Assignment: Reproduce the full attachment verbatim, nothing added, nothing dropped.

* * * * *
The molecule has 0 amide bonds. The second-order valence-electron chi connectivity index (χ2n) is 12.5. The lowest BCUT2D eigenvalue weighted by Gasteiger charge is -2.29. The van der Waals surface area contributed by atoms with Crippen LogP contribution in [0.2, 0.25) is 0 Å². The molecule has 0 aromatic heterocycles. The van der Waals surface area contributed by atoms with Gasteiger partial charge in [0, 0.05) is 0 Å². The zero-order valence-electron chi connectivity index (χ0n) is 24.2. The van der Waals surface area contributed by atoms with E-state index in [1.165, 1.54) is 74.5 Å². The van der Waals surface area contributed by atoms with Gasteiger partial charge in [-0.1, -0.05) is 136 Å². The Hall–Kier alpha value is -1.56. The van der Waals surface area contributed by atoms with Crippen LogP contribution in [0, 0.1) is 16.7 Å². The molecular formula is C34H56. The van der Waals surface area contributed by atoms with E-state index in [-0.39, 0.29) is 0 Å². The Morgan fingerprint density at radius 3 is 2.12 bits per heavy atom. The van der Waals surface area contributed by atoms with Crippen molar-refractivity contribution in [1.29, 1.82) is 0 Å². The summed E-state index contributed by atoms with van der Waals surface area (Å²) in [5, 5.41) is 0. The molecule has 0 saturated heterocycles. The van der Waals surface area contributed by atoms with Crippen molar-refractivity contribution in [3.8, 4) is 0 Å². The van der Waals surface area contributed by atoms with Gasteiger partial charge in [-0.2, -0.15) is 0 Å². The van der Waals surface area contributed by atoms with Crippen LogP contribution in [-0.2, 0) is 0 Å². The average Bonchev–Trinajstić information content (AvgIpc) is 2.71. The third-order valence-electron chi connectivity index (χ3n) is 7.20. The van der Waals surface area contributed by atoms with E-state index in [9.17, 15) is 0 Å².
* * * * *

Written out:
The molecule has 0 amide bonds. The second-order valence-electron chi connectivity index (χ2n) is 12.5. The lowest BCUT2D eigenvalue weighted by Gasteiger charge is -2.29. The van der Waals surface area contributed by atoms with Crippen LogP contribution in [0.2, 0.25) is 0 Å². The molecule has 0 aromatic heterocycles. The van der Waals surface area contributed by atoms with Gasteiger partial charge in [0, 0.05) is 0 Å². The zero-order valence-electron chi connectivity index (χ0n) is 24.2. The van der Waals surface area contributed by atoms with E-state index in [1.165, 1.54) is 74.5 Å². The van der Waals surface area contributed by atoms with Gasteiger partial charge in [-0.1, -0.05) is 136 Å². The Hall–Kier alpha value is -1.56. The van der Waals surface area contributed by atoms with Crippen LogP contribution in [0, 0.1) is 16.7 Å². The molecular formula is C34H56. The van der Waals surface area contributed by atoms with E-state index in [-0.39, 0.29) is 0 Å². The Morgan fingerprint density at radius 3 is 2.12 bits per heavy atom. The van der Waals surface area contributed by atoms with Crippen molar-refractivity contribution in [1.29, 1.82) is 0 Å². The summed E-state index contributed by atoms with van der Waals surface area (Å²) in [5, 5.41) is 0. The molecule has 0 saturated heterocycles. The van der Waals surface area contributed by atoms with Crippen molar-refractivity contribution in [3.8, 4) is 0 Å². The van der Waals surface area contributed by atoms with Gasteiger partial charge in [-0.2, -0.15) is 0 Å². The van der Waals surface area contributed by atoms with Crippen LogP contribution in [-0.2, 0) is 0 Å². The average Bonchev–Trinajstić information content (AvgIpc) is 2.71. The third-order valence-electron chi connectivity index (χ3n) is 7.20. The van der Waals surface area contributed by atoms with E-state index in [9.17, 15) is 0 Å².